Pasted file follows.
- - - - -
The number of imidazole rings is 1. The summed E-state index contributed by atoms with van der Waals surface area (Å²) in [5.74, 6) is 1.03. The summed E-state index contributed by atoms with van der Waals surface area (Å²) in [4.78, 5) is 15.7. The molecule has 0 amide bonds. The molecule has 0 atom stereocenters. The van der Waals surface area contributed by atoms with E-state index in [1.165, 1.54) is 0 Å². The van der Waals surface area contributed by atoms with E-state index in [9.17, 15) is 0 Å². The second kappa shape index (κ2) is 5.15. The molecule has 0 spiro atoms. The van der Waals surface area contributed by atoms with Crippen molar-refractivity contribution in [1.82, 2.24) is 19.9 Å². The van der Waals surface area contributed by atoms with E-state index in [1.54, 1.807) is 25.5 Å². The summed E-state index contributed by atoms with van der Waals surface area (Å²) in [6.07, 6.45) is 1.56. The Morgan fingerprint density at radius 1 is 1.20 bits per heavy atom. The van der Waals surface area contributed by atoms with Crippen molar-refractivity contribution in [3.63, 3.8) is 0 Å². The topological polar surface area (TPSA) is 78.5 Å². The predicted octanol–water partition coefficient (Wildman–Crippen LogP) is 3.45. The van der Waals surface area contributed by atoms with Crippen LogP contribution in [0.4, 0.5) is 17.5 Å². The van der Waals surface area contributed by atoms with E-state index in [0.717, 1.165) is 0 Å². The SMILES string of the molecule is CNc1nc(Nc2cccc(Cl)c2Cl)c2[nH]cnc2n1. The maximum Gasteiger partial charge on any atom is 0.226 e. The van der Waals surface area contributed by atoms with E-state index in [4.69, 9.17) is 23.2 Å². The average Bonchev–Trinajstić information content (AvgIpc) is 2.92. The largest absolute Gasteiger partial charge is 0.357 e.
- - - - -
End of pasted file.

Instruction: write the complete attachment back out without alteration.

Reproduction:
The number of imidazole rings is 1. The summed E-state index contributed by atoms with van der Waals surface area (Å²) in [5.74, 6) is 1.03. The summed E-state index contributed by atoms with van der Waals surface area (Å²) in [4.78, 5) is 15.7. The molecule has 0 amide bonds. The molecule has 0 atom stereocenters. The van der Waals surface area contributed by atoms with E-state index in [1.165, 1.54) is 0 Å². The van der Waals surface area contributed by atoms with E-state index in [9.17, 15) is 0 Å². The second kappa shape index (κ2) is 5.15. The molecule has 0 spiro atoms. The van der Waals surface area contributed by atoms with Crippen molar-refractivity contribution in [1.82, 2.24) is 19.9 Å². The van der Waals surface area contributed by atoms with E-state index in [1.54, 1.807) is 25.5 Å². The summed E-state index contributed by atoms with van der Waals surface area (Å²) in [6.07, 6.45) is 1.56. The Morgan fingerprint density at radius 1 is 1.20 bits per heavy atom. The van der Waals surface area contributed by atoms with Crippen molar-refractivity contribution in [3.63, 3.8) is 0 Å². The topological polar surface area (TPSA) is 78.5 Å². The predicted octanol–water partition coefficient (Wildman–Crippen LogP) is 3.45. The van der Waals surface area contributed by atoms with Crippen LogP contribution in [0.4, 0.5) is 17.5 Å². The van der Waals surface area contributed by atoms with E-state index in [0.717, 1.165) is 0 Å². The SMILES string of the molecule is CNc1nc(Nc2cccc(Cl)c2Cl)c2[nH]cnc2n1. The maximum Gasteiger partial charge on any atom is 0.226 e. The van der Waals surface area contributed by atoms with E-state index in [4.69, 9.17) is 23.2 Å². The average Bonchev–Trinajstić information content (AvgIpc) is 2.92. The largest absolute Gasteiger partial charge is 0.357 e.